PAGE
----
|Tywin plays The Witness|
State of Play
The choir goes off. There is a cold open lasting two minutes set in Kings Landing. The first image is the wolf pelt in which Ice is wrapped.
The board is laid out thusly:
Lions of King’s Landing: Tyrion Lannister, Jaime Lannister, Cersei Lannister, Tywin Lannister
Dragons of Meereen: Daenerys Targaryen
Direwolves of the Wall: Jon Snow
Roses of King’s Landing: Margaery Tyrell,
Stags of King’s Landing: Joffrey Barratheon
The Direwolf, Arya Stark
Direwolves of King’s Landing: Sansa Stark
Archers of the Wall: Samwell Tarly
Bows of the Wall: Ygritte
Paws of the Wall: Tormund Giantsbane
The Dog, Sandor Clegane
Shields of King’s Landing: Brienne of Tarth
Chains of King’s Landing: Bronn
Flowers of King’s Landing: Shae
With the Bear of Meereen, Jorah Mormont.
The Dreadfort is unmanned. Dragonstone is abandoned. Winterfell is in ruins and empty.
The episode is in eight parts. The first runs fourteen minutes and is in three sections; it is set in King’s Landing. The first section lasts three minutes and is set in King’s Landing. The transition is via image, opening with Jaime holding up one of the swords forged in the cold open. The second lasts three minutes. The transition is by family, Jaime to Tyrion. The third lasts eight minutes. The transition is via dialogue, with Tyrion and Bronn talking of where Oberyn might have gone to Oberyn.
The second part runs three minutes and is set in Meereen. The transition is via hard-cut, from Tyrion looking nervous after Oberyn’s ultimatum to the hill upon which Daenerys sits with her dragons.
The third runs eight minutes and is in two sections; it is set in King’s Landing. The first section lasts five minutes; the transition is via hard cut, from Grey Worm reacting to Dario’s insult to the banquet table from which Sansa is being served. The second lasts three minutes. The transition is by family, Jaime to Tyrion.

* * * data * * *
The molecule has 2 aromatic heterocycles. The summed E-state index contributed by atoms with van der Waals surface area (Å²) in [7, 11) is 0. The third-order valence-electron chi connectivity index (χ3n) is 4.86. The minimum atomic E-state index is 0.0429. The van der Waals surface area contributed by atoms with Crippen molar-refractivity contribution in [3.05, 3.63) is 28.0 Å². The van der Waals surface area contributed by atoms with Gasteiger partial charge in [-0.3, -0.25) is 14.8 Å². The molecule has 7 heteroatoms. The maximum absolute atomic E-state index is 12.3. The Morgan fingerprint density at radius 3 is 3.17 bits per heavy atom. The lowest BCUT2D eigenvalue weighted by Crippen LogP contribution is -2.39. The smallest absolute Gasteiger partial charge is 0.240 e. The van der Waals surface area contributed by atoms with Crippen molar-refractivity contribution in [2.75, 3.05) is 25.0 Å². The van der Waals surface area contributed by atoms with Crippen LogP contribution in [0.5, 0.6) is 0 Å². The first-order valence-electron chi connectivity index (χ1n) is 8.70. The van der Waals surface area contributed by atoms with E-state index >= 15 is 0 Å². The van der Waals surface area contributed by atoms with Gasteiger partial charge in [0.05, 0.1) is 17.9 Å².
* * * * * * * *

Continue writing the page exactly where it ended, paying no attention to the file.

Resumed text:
The fourth part runs seven minutes and is in two sections; it is set at the Wall. The first lasts three minutes. The transition is via hard cut, from the handmaid arriving to tell Cersei to an establishing shot of the terrain the Wildlings are camped in. The second lasts four minutes. The transition is via object and dialogue, with the Magnar of Thenn displaying a dead man’s arm and talking about eating crow to men of the Night’s Watch drawing their bows.
The fifth is in two sections, and is set in King’s Landing. The first part lasts two minutes. The transition is via dialogue, with Maester Aemon saying that he grew up in King’s Landing. The second part lasts two minutes. The transition is via image, from a statue of Joffrey to Joffrey himself in a similar pose.
The sixth part runs three minutes, and is set in Meereen. The transition is via image, the white of the White Table of the Kingsguard to a barren white mountain range across which the Unsullied march.
The seventh runs four minutes, and is set in King’s Landing. The transition is via hard cut, from the crucified slave to Sansa kneeling, their positions in the frame paralleled.
The last runs ten minutes, and is set in the Riverlands. The transition is via family, Sansa to Arya. The last shot is of Arya and the Hound riding off, Arya landing on a ladder, and being reunited with her sword.
In both title and structure, the episode flags its role in the larger plot. It is not subtle in doing so (the game rarely is, after all), but it is intelligent, especially in the way that the title shifts meaning over the course of the episode. The cold open appears to offer a complete definition – the title refers to the breaking down of Ice into what will eventually be called Oathkeeper and Widow’s Wail. Its meaning is thus emphatically stated in that scene as the Stark theme smashes emphatically into “The Rains of Castamere.” In the final scene, however, the second sword becomes Needle, with the first implicitly becoming the unsplit Ice. So the episode moves from Lannister swords to Stark swords, and in doing so highlights the fact that the season will be moving from a starting point of Tywin’s seemingly complete triumph towards the Stark restoration.
Which is where to start, as it’s blatantly the most clever thing the series does this year. In book terms, there are only two Arya/Hound chapters after the Red Wedding. The show, however, correctly recognizing that Maisie Williams and Rory McCann are the single best double-act it is ever going to get to serve up, decompresses this marvelously, giving them a total of six appearances over the course of the season. Here they get a positively decadent ten minutes, which is the longest single sequence in the episode, and one that’s packed full of delightful and quotable moments. (“What the fuck’s a Lommy?” “Lots of people name their swords.” “Lots of cunts.” The entire chickens sequence.) Arya gets to be chilling and murderous like she was in “Mhysa.” It’s phenomenal stuff, not just selling the Stark restoration as a thematic thing, but unabashedly declaring Arya to be one of the highlights of the season.